About the lab

We work on different atmospheric aspects of atmospheric chemistry and climate connection; including atmospheric pollution and its impact on climate, agriculture and health.

Apart from ground-based and satellite measurements, an ensemble of numerical and statistical models are used for the studies.

Model development and gridded data development for different trace gases are also performed.

Featured projects (1)

Project
This project looks into the changes in tropical cyclone intensity, frequency, precipitation related to cyclones, cold-wakes driven by the cyclones, chlorophyll-a blooms and primary productivity in the oceans, influence of remote connections with cyclone activity such as ENSO, IOD, MJO, and PDO. We also simulate the cyclones with numerical models such as WRF and coupled models.

Featured research (25)

Atmospheric CO2 is the key Greenhouse Gas in terms of its global warming potential and anthropogenic sources. Therefore, it is important to analyse the changes in the concentration of atmospheric CO2 to monitor regional and global climate change. Here, we use ground-based and satellite measurements for the 2002–2020 period to assess CO2 over India. The average CO2 trend over India is about 2.1 ppm/yr, and the highest trends are in agreement with the increase in total energy consumption during the period, and the highest trends are found in the areas of mines and refineries in the west and east India. The estimated CO2 trends for India are comparable to that of global tropical and mid-latitude regions. The increasing CO2 implies serious anthropogenic global warming and thus, calls for mitigation measures and continuous monitoring for timely policy interventions.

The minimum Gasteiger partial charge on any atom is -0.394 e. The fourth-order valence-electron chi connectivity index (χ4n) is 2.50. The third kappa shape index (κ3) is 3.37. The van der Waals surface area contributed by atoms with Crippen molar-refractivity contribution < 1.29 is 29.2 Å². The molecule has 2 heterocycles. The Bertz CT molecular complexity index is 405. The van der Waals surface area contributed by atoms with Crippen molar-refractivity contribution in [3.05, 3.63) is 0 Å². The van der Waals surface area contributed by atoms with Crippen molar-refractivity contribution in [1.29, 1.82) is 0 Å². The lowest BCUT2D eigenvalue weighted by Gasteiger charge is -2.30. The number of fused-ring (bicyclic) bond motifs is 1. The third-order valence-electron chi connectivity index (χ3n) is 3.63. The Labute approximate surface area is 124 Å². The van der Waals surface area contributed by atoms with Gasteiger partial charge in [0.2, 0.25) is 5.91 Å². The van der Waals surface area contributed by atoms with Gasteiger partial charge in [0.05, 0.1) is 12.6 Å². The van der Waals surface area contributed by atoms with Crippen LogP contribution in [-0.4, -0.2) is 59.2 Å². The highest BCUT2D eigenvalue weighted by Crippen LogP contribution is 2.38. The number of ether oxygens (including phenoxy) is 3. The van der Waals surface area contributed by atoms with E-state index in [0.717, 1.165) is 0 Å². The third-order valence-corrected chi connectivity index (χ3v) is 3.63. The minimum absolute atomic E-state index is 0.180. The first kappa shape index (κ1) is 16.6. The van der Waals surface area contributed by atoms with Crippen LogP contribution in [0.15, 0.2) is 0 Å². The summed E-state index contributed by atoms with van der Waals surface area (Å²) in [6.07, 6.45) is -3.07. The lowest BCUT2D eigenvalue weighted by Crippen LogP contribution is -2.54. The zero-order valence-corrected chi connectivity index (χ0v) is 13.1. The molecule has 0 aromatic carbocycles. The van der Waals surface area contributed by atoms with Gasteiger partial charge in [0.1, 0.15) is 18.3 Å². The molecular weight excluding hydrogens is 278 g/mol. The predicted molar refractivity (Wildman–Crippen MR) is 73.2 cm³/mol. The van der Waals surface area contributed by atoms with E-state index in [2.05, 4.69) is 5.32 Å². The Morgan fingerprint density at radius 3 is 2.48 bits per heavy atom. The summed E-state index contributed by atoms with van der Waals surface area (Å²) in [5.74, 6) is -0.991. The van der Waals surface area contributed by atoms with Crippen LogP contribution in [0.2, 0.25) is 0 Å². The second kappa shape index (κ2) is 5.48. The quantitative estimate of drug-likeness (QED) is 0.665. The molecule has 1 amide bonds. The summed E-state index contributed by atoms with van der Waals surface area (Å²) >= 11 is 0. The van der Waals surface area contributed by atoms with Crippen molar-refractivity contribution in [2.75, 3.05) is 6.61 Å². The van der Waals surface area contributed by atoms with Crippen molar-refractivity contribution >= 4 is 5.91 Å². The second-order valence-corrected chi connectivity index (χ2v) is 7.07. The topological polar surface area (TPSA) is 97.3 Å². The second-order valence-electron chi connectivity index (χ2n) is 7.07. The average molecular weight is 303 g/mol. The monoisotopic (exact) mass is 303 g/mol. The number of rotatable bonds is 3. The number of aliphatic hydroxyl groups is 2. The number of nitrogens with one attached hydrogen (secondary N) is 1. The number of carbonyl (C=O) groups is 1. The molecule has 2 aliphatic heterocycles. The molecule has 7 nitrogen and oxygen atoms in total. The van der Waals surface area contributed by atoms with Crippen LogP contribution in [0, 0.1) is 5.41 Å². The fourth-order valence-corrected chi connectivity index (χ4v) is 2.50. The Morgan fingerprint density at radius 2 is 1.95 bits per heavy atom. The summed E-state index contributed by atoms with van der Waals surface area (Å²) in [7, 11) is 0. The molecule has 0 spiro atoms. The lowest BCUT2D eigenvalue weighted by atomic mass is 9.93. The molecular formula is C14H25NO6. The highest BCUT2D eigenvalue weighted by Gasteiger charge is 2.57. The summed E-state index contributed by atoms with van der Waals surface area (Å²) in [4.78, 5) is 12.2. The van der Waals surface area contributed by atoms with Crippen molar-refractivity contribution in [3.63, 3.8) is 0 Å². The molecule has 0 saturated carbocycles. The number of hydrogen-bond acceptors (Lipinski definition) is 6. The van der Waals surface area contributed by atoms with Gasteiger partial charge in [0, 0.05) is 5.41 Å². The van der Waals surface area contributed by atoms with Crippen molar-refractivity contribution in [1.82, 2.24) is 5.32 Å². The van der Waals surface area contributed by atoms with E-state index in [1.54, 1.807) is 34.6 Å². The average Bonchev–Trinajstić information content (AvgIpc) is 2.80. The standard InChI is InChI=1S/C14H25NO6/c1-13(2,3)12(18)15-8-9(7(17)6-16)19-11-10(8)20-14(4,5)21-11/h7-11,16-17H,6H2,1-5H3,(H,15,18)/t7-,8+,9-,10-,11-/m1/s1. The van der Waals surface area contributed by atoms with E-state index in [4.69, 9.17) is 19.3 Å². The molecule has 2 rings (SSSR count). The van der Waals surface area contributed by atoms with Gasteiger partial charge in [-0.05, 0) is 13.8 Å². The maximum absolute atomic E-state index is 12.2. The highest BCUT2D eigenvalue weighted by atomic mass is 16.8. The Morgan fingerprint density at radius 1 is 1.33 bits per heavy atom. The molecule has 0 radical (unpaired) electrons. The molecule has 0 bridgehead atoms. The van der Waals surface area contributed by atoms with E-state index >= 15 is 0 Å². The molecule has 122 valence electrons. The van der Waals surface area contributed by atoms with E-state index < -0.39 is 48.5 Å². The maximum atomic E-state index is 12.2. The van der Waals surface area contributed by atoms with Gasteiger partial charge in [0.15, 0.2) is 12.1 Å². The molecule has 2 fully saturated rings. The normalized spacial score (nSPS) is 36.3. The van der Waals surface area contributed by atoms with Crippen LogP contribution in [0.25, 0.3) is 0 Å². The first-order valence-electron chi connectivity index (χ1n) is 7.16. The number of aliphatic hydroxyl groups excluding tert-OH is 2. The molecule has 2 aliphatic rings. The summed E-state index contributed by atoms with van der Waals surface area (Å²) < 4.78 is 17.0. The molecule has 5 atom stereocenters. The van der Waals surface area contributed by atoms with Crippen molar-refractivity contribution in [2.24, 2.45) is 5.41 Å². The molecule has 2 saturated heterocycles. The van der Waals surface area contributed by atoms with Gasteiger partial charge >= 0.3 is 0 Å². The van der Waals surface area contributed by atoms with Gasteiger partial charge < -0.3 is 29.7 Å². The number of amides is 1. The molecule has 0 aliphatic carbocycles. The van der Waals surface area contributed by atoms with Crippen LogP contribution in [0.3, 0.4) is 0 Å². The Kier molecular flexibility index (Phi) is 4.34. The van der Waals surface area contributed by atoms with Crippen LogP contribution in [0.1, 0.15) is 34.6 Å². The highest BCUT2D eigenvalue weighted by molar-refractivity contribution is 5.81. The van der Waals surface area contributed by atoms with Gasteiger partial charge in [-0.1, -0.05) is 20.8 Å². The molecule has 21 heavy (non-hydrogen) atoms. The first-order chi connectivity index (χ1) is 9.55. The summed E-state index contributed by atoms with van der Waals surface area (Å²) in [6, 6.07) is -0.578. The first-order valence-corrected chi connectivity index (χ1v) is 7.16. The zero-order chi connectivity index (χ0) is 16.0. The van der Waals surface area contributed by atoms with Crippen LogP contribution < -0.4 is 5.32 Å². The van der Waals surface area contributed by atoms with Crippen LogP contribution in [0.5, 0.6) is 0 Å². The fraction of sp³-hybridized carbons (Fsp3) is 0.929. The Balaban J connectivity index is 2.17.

India relies heavily on coal-based thermal power plants to meet its energy demands. Sulphur dioxide (SO2) emitted from these plants and industries is a major air pollutant. Analysis of spatial and temporal changes in SO2 using accurate and continuous observations is required to formulate mitigation strategies to curb the increasing air pollution in India. Here, we present the temporal changes in SO2 concentrations over India in the past four decades (1980–2020). Our analysis shows that the Central and East India, and Indo-Gangetic Plain (IGP) are the hotspots of SO2, as these regions house a cluster of thermal power plants, petroleum refineries, steel manufacturing units, and cement Industries. Thermal power plants (51%), and manufacturing and construction industries (29%) are the main sources of anthropogenic SO2 in India. Its concentration over India is higher in winter (December–February) and lower in pre-monsoon (March–May) seasons. The temporal analyses reveal that SO2 concentrations in India increased between 1980 and 2010 due to high coal burning and lack of novel technology to contain the emissions during the period. However, SO2 shows a decreasing trend in recent decade (2010–2020) because of the environmental regulations and implementation of efective control technologies such as the fue gas desulphurisation (FGD) and scrubber. Since 2010, India's renewable energy production has also been increased substantially when India adopted a sustainable development policy. Therefore, the shift in energy production from conventional coal to renewable sources, solid environmental regulation, better inventory, and effective technology would help to curb SO2 pollution in India. Both economic growth and air pollution control can be performed hand-in-hand by adopting new technology to reduce SO2 and GHG emissions.